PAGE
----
United States v. Wurzbach
Can federal employees be prohibited by law from soliciting donations for political purposes, and is the statute on the books too vague? In 1930, the case United States v. Wurzbach decided these issues. The court's holding in United States v. Wurzbach has had an impact on corruption charges ever since. Today, we'll take a look at how this case was decided and what the Supreme Court's decision means for elected representatives and other members of the federal government.
The Case Begins
During the 1928 Congressional elections, Republican incumbent Harry M. Wurzbach seemed like a sure bet. Even when Republicans lost Texas in the 1920 and 1924 elections, Wurzbach won by handy margins. However, in 1928, the Republican, Herbert Hoover, won the national election and Texas's electoral vote—but Wurzbach was not re-elected.
Wurzbach alleged election fraud and successfully appealed his case to the House of Representatives. His opponent, McCloskey, had already been a member of Congress for 11 months when he found his title stripped away and he was replaced by Wurzbach, who served until his death.
However, Wurzbach's problems weren't over once he was re-seated in the United States Congress. He had already been accused of having obtained funds from Congress members and other federal employees to help his primary campaign. Wurzbach appealed his case to the Supreme Court, because he felt that the law was unconstitutionally vague in what it considered a “political purpose” and who the act applied to. He also alleged that its constitutionality was compromised because the law didn't specify a punishment. United States v. Wurzbach decided on these questions in 1930, just after Wurzbach was re-seated in Congress.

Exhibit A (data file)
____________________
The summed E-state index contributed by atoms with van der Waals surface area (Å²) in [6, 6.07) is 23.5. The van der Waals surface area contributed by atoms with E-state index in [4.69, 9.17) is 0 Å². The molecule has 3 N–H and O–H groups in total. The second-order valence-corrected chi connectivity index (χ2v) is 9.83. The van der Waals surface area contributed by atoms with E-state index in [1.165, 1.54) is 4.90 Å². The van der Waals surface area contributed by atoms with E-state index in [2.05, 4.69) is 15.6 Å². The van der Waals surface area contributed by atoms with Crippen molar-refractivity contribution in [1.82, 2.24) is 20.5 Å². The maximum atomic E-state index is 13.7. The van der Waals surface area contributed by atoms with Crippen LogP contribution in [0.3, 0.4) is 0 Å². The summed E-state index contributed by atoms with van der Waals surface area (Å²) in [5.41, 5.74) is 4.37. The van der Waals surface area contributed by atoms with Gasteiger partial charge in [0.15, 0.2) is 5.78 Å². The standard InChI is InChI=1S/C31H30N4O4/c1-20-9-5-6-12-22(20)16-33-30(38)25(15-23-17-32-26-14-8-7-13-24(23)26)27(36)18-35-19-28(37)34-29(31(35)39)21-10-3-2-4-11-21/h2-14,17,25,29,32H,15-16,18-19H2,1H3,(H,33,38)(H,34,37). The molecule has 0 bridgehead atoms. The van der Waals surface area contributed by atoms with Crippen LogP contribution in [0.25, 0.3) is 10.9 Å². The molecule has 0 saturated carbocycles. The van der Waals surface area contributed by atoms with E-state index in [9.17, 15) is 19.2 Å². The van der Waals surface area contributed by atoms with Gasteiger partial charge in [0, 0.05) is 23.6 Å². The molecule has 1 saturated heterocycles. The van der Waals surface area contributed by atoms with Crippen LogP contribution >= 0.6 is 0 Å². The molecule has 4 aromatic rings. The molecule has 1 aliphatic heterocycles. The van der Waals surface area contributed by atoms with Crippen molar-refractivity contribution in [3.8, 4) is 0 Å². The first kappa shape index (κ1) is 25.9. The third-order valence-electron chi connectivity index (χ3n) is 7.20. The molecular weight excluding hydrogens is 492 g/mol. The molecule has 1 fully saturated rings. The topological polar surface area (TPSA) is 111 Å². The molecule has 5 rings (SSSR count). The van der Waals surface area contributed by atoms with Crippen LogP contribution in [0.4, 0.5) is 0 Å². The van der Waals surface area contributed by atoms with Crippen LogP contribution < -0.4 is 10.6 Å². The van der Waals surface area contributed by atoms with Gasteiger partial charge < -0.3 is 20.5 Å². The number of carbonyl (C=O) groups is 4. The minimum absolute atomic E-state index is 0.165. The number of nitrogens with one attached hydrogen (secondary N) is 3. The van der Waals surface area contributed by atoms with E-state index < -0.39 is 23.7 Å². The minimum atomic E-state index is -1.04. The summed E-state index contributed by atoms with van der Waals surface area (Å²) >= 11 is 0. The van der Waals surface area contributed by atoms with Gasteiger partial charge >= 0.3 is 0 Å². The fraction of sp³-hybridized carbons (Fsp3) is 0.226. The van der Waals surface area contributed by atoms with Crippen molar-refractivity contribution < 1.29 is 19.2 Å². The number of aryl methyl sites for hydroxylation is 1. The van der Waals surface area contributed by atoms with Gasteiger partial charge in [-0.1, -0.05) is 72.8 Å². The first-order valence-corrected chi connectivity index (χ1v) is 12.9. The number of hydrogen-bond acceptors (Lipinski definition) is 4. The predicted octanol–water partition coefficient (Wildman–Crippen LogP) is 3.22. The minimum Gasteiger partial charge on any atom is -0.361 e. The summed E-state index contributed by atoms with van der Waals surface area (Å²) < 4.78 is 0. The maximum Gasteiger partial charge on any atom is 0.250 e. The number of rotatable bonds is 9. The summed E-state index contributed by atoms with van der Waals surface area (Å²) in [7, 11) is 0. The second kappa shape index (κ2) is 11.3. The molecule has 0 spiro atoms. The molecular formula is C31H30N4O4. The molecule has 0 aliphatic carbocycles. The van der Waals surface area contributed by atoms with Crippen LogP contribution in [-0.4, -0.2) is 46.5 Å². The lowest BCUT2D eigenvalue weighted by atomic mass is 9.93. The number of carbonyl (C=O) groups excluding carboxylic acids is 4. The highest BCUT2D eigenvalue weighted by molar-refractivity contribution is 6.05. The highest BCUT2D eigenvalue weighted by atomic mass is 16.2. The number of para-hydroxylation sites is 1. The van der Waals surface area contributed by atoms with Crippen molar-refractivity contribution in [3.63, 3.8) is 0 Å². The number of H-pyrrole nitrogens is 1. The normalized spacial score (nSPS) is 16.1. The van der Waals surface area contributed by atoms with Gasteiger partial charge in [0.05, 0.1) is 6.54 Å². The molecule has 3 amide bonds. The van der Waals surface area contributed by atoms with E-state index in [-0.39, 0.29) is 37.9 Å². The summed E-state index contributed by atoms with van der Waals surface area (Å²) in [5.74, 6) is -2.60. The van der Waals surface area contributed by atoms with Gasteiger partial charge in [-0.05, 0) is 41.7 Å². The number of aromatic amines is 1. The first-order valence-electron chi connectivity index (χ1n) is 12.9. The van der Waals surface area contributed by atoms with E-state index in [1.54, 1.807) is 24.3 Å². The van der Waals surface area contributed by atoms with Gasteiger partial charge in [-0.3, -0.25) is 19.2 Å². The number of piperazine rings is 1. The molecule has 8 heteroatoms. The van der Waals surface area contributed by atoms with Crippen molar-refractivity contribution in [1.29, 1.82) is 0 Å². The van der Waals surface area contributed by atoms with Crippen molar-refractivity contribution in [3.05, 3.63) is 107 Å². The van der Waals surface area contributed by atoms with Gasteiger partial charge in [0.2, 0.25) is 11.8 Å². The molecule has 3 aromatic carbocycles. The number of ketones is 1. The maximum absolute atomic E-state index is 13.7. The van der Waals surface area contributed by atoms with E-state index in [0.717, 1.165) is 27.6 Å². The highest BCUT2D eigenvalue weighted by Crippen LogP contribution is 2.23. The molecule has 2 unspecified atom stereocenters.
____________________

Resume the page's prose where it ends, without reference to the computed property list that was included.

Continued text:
The Court's Ruling: No Vagueness for Wurzbach
Wurzbach said that the law was vague about who it applied to, and was therefore unconstitutional. The court ruled that this may be so, but that even if it was, members of the House of Representatives, like Wurzbach, were specifically mentioned by title in the statute. This means that even if some other federal employee may have been able to sue due to this vagueness, a sitting Congressman certainly could not.
The Court's Ruling: Law is Constitutional
Wurzbach's second contention was that the corruption law he had been charged under never specifically indicated what a “political purpose” was for the purposes of the statute. Wurzbach maintained that because Republican primary elections were not governed by Congress, but rather by the Republican National Committee, Congress had no power to enforce a law about whether or not people were allowed to solicit donations from federal employees for these elections.
The Supreme Court quashed this line of argument in United States v. Wurzbach, deciding that Congress should always have the ability to police its own members and ensure that corruption did not occur during any events leading up to the federal election.
The Court's Ruling: Uncertain Punishment
The court held that the law's lack of a specified punishment could be appealed at the time when a punishment was actually issued. Since Wurzbach had not yet been told what his punishment would be, he had no standing to sue on this basis.